Vettori is now 2-0 inside the octagon, with both wins coming via first round submission. He’s won eight total fights in that fashion, and another win will likely warrant a main card bout for him at the very least. Junior, nicknamed “Shoeface,” is a black belt in Brazilian Jiu Jitsu and quite a gas tank to boot. The TUF: Brazil 3 Heavyweight tournament winner is 3-2 with a no contest inside the octagon, and only one of those bouts ended prior to round 3. Basically, if this fight goes past the opening round, Junior should win. My gut says Vettori will win, but I’ll say Junior pulls off the W. Prediction: Junior via decision.
Johny Hendricks (17-5) vs. Neil Magny (18-5)
The headlining prelim bout is saddening. Exactly five years ago today, Johny Hendricks knocked out heavy favorite Jon Fitch just 12 seconds into their bout, creating a huge buzz as a result. A year later, he did the same to Martin Kampmann just 46 seconds into their co-main event bout. Then in November 2013, Hendricks headlined the UFC’s 20th Anniversary card against one of the greatest of all time, Georges St. Pierre, in what was an epic fight that many thought Hendricks has won. Then in March 2014, after St. Pierre retired and vacated the Welterweight belt, Hendricks won the title against Robbie Lawler via decision.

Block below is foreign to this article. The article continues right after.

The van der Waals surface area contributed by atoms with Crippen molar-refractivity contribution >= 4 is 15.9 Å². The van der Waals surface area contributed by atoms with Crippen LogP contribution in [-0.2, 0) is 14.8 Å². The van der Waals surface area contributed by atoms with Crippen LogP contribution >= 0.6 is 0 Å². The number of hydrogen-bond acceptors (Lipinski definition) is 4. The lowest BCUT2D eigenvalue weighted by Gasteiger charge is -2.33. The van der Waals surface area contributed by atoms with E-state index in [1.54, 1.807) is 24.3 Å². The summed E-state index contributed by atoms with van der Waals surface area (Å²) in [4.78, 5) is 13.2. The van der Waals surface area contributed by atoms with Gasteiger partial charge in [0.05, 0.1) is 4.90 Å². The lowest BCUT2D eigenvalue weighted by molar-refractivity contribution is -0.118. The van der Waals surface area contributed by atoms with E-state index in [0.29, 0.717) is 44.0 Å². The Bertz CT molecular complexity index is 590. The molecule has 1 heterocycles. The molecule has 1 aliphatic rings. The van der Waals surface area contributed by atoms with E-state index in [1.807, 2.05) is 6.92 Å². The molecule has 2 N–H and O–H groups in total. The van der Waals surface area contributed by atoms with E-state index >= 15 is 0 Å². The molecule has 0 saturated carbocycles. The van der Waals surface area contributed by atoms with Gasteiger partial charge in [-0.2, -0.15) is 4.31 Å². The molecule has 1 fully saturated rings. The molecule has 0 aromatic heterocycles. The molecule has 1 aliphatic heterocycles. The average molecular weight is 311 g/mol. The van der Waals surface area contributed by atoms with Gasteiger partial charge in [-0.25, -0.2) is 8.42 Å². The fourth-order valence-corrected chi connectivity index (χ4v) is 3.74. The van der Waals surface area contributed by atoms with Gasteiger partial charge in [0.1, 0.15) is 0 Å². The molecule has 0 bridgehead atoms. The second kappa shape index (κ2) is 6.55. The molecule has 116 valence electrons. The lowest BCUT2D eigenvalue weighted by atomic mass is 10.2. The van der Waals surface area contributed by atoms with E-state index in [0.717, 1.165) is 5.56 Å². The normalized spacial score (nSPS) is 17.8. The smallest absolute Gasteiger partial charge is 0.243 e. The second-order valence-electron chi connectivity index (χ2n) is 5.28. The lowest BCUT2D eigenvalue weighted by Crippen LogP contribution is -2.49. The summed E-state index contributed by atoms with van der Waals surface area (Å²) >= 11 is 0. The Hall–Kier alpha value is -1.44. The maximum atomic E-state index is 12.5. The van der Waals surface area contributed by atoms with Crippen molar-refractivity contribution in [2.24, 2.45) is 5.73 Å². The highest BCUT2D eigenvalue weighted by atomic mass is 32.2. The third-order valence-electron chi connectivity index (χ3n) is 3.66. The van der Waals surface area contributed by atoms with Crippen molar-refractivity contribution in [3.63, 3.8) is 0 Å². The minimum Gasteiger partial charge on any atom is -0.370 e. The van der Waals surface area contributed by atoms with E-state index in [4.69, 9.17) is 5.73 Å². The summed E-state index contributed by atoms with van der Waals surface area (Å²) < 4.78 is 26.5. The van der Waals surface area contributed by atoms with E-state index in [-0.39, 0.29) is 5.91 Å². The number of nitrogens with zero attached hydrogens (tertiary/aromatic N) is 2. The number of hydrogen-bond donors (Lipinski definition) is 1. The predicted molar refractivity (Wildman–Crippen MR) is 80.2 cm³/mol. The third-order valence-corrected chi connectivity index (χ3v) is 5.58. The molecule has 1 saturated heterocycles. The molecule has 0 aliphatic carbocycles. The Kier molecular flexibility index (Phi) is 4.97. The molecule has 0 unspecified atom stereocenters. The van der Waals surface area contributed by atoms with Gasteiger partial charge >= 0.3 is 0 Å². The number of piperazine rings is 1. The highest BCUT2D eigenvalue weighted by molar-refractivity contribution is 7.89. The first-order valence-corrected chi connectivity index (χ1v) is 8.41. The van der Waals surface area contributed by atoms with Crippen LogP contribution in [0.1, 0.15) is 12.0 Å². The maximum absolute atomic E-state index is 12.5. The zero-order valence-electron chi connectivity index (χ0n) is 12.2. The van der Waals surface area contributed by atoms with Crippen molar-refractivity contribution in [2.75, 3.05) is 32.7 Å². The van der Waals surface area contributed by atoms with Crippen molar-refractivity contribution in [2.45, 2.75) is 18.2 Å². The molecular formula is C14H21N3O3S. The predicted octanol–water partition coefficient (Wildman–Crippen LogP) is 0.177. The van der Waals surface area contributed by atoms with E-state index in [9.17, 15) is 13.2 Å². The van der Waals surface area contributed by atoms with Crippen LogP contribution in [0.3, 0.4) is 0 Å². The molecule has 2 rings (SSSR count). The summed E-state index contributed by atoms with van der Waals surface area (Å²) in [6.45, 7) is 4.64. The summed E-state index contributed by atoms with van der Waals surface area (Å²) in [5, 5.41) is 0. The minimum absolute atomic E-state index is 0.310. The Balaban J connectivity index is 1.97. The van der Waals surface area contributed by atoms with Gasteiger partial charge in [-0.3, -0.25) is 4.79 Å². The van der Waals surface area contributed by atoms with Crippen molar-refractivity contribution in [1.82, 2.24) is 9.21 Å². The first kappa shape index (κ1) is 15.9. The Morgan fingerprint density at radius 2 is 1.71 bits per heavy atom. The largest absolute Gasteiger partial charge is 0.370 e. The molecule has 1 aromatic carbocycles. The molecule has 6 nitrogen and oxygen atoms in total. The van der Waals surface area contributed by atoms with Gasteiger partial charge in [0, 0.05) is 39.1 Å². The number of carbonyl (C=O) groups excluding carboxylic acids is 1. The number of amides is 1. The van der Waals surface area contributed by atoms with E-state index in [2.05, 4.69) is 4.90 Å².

Since losing a razor-close rematch that December, Hendricks has hit rock bottom. He won a grinding decision over Matt Brown which was heavily panned, then had to bow out of a potential title eliminator bout at UFC 192 during the weigh-ins, and has lost two straight bouts since then. He missed wight for his last fight, a dispiriting decision loss to Kelvin Gastelum at UFC 200, and also missed weight for tonight’s fight. If he loses, it’s only fitting.
As for Magny, the former TUF competitor lost two of his first three UFC bouts, before reeling off ten wins in his following eleven fights, with the lone loss coming against Brazilian Jiu Jitsu master Demian Maia in August 2015. In his last fight, Magny looked shockingly out of place, getting TKO’d by Lorenz Larkin at UFC 202 in August. So pretty much, Magny doesn’t lose very often unless it’s August. He’s in better shape, has fought much more frequently and better than Hendricks has in the past few years, and is in much better spirits than Hendricks is. Of course, Hendricks’ one-punch knockout ability, which is what he became famous for, may still be there. That said, the safe bet is a Magny win, and I won’t go against conventional wisdom here. Prediction: Magny via decision.